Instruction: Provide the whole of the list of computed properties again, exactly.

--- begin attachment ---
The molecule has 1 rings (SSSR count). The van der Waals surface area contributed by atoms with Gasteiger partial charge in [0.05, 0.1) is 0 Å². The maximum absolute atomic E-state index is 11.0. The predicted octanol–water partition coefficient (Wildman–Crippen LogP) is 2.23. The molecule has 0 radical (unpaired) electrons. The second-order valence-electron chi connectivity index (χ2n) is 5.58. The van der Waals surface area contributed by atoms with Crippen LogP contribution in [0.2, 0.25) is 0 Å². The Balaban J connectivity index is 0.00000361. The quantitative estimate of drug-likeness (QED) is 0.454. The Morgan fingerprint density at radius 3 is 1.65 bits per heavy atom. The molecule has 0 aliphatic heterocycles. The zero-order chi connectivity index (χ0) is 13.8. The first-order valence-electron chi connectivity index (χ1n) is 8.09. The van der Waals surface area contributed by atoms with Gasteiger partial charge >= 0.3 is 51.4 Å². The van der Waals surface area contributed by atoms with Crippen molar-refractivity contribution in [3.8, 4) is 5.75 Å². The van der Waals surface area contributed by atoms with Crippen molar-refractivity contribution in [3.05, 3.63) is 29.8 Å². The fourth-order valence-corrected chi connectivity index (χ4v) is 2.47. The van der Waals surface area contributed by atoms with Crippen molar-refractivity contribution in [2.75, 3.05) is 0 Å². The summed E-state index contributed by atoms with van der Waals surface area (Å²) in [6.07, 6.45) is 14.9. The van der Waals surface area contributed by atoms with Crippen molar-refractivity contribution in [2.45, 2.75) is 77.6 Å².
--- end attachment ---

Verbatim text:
The molecule has 1 rings (SSSR count). The van der Waals surface area contributed by atoms with Gasteiger partial charge in [0.05, 0.1) is 0 Å². The maximum absolute atomic E-state index is 11.0. The predicted octanol–water partition coefficient (Wildman–Crippen LogP) is 2.23. The molecule has 0 radical (unpaired) electrons. The second-order valence-electron chi connectivity index (χ2n) is 5.58. The van der Waals surface area contributed by atoms with Crippen LogP contribution in [0.2, 0.25) is 0 Å². The Balaban J connectivity index is 0.00000361. The quantitative estimate of drug-likeness (QED) is 0.454. The Morgan fingerprint density at radius 3 is 1.65 bits per heavy atom. The molecule has 0 aliphatic heterocycles. The zero-order chi connectivity index (χ0) is 13.8. The first-order valence-electron chi connectivity index (χ1n) is 8.09. The van der Waals surface area contributed by atoms with Gasteiger partial charge >= 0.3 is 51.4 Å². The van der Waals surface area contributed by atoms with Crippen molar-refractivity contribution in [3.8, 4) is 5.75 Å². The van der Waals surface area contributed by atoms with Crippen molar-refractivity contribution in [3.05, 3.63) is 29.8 Å². The fourth-order valence-corrected chi connectivity index (χ4v) is 2.47. The van der Waals surface area contributed by atoms with Crippen molar-refractivity contribution in [2.75, 3.05) is 0 Å². The summed E-state index contributed by atoms with van der Waals surface area (Å²) in [6.07, 6.45) is 14.9. The van der Waals surface area contributed by atoms with Crippen molar-refractivity contribution in [2.45, 2.75) is 77.6 Å².